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Montana Law Firmspacer Minimizing Your Loss

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This is, perhaps, the number one defense used in property cases by insurance companies – that the insured (homeowner, business owner . . . person ... YOU – failed to protect his or her property after the loss, thereby increasing the destruction to the property and making it impossible for the insurance company to differentiate between the loss and the pre–disaster condition of the property. Remember: You may make a request to the insurance company for an advance of money on your claim with which to protect the property from further damage. A good time to make this request is when you give notice of your loss.

What to do to protect your property after a loss

1. Take Pictures. Take pictures, videos, or even make drawings of your property immediately after a loss showing the damage that it has sustained.

2. Make the Property Safe. You don't want anyone to get hurt because of the condition of your property. Pick up debris, brace damaged roofs and walls, shut off the gas and electrical service, and remove potential sources of ignition, such as cans of kerosene, gasoline, paint thinner, etc. Don't make permanent repairs. An insurance company may deny a claim if you make permanent repairs before it inspects the damage. Save all receipts.

3. Protect the Property from Moisture. Water destroys everything. Take common–sense steps to prevent water and moisture from penetrating your damaged property. First, pump out any large amounts of water that have accumulated. Then dry out the inside of the house or building using mops, wet–vacuums, and drying compounds. If you have clothes, records, or equipment that can be damaged by moisture, try to find a safe place to store them away from the site of the damaged property. Make only emergency repairs to protect your property until an adjuster inspects the damage. Again, don't make permanent repairs. Save all receipts.

4. Protect the Property from Trespassers. Board up any missing windows, doors, or breaks in the walls or roof. If you have an alarm system, take steps to bring it back on line. If necessary, hire a security service to watch your property (or station a family member to stand guard) until some semblance of order is restored. Save all receipts.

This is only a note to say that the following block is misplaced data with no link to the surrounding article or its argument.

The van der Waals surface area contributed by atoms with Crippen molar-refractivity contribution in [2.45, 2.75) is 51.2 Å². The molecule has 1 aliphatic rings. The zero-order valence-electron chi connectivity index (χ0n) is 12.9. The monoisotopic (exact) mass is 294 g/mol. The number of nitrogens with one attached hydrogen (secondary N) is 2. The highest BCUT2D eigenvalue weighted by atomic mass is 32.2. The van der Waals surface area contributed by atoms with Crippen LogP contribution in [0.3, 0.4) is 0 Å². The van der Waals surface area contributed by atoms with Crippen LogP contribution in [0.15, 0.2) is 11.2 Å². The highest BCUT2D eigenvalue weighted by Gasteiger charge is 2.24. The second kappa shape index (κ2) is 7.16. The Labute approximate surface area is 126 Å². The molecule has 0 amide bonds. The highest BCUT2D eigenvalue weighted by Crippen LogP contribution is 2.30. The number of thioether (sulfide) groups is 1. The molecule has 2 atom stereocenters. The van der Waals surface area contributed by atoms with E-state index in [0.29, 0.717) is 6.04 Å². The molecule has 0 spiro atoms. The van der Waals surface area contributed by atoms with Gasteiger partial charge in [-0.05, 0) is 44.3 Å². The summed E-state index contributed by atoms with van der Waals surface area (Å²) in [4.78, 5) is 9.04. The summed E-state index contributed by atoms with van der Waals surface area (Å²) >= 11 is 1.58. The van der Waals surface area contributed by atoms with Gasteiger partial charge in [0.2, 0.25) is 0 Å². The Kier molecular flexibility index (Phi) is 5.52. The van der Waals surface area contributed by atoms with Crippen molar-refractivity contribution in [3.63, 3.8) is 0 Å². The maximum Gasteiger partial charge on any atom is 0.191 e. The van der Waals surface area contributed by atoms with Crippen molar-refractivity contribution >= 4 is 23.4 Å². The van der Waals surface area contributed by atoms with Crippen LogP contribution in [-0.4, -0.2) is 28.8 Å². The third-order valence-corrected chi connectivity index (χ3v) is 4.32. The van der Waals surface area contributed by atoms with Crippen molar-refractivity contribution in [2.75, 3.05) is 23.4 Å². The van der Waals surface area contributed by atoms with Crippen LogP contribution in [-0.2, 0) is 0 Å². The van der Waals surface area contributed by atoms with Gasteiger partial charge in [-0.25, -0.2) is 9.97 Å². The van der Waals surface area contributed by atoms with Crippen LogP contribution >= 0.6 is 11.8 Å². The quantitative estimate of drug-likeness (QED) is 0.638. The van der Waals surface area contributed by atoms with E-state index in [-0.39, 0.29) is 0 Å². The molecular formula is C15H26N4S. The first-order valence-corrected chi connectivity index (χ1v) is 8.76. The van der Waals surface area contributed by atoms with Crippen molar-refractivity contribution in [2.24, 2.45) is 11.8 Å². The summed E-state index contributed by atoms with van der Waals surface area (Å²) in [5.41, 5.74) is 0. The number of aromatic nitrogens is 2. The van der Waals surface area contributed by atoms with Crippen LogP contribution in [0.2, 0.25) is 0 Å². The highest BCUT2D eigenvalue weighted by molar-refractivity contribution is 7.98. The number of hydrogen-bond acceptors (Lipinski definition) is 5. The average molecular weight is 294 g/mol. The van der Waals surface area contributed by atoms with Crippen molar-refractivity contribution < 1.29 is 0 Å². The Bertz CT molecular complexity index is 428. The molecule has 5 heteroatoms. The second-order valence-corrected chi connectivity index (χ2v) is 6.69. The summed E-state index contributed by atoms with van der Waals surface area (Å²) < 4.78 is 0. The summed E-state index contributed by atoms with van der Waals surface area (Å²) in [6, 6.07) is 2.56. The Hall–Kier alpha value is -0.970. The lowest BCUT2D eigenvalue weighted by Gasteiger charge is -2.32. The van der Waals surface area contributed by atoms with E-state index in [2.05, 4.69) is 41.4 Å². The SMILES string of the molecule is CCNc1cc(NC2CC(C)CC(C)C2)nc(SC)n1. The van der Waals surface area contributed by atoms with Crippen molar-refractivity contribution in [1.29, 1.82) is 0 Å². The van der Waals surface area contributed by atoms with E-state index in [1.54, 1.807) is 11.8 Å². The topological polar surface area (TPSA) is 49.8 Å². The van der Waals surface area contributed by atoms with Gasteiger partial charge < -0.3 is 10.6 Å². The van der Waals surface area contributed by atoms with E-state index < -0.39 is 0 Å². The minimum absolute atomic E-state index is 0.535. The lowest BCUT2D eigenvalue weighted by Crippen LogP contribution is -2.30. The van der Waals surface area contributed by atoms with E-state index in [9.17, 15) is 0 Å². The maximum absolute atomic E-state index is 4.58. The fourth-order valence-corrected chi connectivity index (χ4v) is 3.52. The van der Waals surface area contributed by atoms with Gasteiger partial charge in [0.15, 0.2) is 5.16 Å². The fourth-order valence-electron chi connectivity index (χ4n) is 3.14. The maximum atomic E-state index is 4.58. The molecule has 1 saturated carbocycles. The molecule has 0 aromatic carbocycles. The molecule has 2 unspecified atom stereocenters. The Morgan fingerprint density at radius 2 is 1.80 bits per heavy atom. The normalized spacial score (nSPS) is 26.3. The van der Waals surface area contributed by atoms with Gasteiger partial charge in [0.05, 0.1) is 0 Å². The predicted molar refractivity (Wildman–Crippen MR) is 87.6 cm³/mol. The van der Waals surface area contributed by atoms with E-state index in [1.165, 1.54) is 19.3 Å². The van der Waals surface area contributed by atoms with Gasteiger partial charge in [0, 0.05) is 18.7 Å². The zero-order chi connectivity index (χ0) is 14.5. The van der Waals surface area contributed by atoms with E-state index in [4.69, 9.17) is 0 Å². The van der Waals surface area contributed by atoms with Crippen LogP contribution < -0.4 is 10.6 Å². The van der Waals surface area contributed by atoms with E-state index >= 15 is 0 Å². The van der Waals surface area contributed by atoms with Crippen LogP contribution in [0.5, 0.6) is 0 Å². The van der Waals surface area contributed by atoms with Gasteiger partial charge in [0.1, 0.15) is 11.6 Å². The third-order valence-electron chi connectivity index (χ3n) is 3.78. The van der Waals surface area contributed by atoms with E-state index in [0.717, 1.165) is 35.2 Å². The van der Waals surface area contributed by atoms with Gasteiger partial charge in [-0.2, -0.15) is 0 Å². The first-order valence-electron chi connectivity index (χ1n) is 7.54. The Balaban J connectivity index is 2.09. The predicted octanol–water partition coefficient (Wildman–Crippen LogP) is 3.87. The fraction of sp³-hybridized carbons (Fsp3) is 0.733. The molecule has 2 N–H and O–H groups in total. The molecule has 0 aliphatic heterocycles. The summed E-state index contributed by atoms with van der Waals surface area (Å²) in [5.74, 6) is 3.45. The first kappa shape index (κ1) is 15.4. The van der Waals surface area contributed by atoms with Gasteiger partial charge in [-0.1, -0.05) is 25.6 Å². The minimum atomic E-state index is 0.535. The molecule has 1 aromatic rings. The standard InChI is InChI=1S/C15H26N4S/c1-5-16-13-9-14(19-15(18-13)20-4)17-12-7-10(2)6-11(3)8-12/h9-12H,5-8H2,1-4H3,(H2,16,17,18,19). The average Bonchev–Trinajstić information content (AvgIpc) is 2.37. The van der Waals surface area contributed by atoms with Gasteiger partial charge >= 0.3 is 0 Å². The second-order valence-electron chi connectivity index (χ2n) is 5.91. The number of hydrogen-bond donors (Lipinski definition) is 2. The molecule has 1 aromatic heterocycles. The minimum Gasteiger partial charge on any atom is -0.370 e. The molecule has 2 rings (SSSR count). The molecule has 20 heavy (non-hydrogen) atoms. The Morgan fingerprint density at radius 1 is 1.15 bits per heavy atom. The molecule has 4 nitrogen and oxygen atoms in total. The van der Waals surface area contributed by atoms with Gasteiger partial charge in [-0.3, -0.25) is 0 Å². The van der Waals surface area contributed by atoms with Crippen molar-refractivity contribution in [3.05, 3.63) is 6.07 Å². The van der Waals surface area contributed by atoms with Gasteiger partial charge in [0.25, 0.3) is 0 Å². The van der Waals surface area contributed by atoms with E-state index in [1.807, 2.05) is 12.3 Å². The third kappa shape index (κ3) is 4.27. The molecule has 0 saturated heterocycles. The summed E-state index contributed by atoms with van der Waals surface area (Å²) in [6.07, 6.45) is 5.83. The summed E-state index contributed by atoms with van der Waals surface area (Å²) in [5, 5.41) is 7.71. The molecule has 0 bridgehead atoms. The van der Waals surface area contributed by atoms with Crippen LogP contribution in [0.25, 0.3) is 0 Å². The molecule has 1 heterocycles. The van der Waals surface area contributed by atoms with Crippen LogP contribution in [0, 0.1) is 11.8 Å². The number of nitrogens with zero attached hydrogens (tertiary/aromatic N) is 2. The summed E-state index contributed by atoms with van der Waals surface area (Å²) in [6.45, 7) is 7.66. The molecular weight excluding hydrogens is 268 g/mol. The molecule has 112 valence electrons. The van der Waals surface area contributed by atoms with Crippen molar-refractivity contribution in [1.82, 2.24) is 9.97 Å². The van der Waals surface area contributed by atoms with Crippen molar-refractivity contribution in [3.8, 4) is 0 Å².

5. Prepare for an Appraisal. In a property loss, a supposedly well–trained adjuster for the insurance company will come to your site and hopefully take pictures, make drawings and take copious notes concerning the condition of your structure, and the personal property contained inside. Unfortunately, if you are only one of a large number of people affected, for example, by hurricane damage to an entire region of the state, it is less likely you will get the benefit of an experienced, knowledgeable adjuster from the insurance company. What you will most likely get is anyone they can lay their hands on.

6. Be there when the adjuster comes! If you are forced to leave, leave some type of sign with your temporary location, phone number and the name of your insurance company.

When he or she arrives, the insurance company adjuster should "scope" the property, that is, use a worksheet to list items of loss and different columns reflecting the cost of replacement, value of the item at the time of loss, value of the item when purchased, and depreciation. This is where an adjustment of your loss becomes tricky and you may want to hire a "public adjuster," an adjuster to represent your interests, and have a second opinion on the scope of loss drawn up. If you do need to hire a public adjuster, be aware that they usually charge a percentage of your claim payment, for making an appraisal, and they are limited, in some jurisdictions, at least, in what services they can provide (they cannot practice law!).

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About Umpires and Appraisers

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Waddell & Magan  •  P.O. Box 11330, Bozeman, Montana 59719  •  (406) 585–4145  •  Contact Us

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© 2016 Waddell & Magan. Ms. Magan is licensed in Montana and Texas, and Board Certified in Personal Injury Trial Law in the State of Texas. Mr. Waddell is licensed in Montana, Texas and Pennsylvania.*